(CNN) - Heads "should have rolled" at the White House over the botched kickoff of the HealthCare.gov website, said Rep. Nick Rahall, who also is skeptical of President Barack Obama's proposal to fix another problem resulting from the rollout of Obamacare.
Rahall, who is regularly targeted by Republicans in his West Virginia swing district, told reporters on Thursday that the health care debacle is hurting him in his reelection bid.
He said outside groups are running ads against him on the President's previous pledge that people who liked their health plans could keep them under Obamacare, which has not proven true.
"I'm going to have to respond," he said.
Obama has apologized for his broken promise and announced steps on Thursday to fix the cancellation problem administratively.
He also acknowledged that the rocky rollout of the Obamacare website beginning October 1 and the cancellation issue has put a burden on Democrats whether they are up for reelection or not.
Some Democrats appeared to be breathing a little easier on Thursday following a meeting with White House Chief of Staff Denis McDonough, who went over details of steps to fix the website and address the cancellation issue.
A meeting with another administration official on Wednesday was much more contentious.
The Affordable Care Act, Obama's signature legislative achievement, passed Congress in 2010 with only Democratic backing.
Republicans, especially in the House, have since sought to derail the sweeping health care reform measure, and have seized on its recent rollout problems as proof that it's unworkable.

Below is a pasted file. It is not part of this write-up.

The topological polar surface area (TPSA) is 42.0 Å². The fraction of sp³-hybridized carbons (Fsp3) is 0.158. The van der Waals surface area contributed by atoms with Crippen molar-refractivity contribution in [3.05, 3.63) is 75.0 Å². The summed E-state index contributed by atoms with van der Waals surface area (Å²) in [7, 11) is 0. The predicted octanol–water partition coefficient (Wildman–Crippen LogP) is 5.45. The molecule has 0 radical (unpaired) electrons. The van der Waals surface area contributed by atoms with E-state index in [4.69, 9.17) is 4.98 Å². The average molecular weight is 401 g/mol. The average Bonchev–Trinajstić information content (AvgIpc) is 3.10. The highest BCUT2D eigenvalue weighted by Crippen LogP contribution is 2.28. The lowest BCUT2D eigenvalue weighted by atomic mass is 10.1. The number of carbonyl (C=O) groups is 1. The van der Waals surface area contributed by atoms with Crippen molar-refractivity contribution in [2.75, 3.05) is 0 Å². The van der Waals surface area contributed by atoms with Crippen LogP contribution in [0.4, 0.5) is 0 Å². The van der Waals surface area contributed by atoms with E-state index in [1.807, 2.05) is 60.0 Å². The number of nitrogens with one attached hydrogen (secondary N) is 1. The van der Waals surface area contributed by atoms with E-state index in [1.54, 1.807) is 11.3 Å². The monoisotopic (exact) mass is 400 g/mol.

Rahall is reviewing a Republican proposal that would allow those with canceled plans to extend them into next year. It would also gut a major part of Obamacare by permitting anyone to purchase them, even though their existing policies don't meet the tougher requirements of the Obamacare initiative.
The House is set to vote on the plan on Friday.
House Democrats are planning to unveil their own proposal.
Asked if it helps Rahall at home that Obama went out of his way to try to take the blame for the health law's shortcomings, Rahall said "not really."
"It's been on him all along and look at where we are," he added.
Asked if the President's proposal gives Democrats in 2014 enough cover, McDonough told reporters, "This isn't about elections."
"This is about making sure people have affordable health care," he added.
One member said the mood at the meeting with McDonough was "vastly improved" from Wednesday's session with a senior Obamacare adviser, that they got answers to key questions this time.
At one point, members applauded McDonough's presentation on the website and cancellation fixes.
Questions focused on the proposed policy solution, with several pressing over how it would work in their states.
House Minority Leader Nancy Pelosi solicited input on several different ideas for the Democratic policy remedy. One involved some direction to state insurance commissioners.
Rep. Elijah Cummings, D-Maryland, said he thought Obama's plan on policy cancellations was sufficient, and that McDonough told them the White House had talked to the insurance industry about it and is not worried about industry being able to handle any changes.
- CNN's Lisa Desjardins contributed to this report.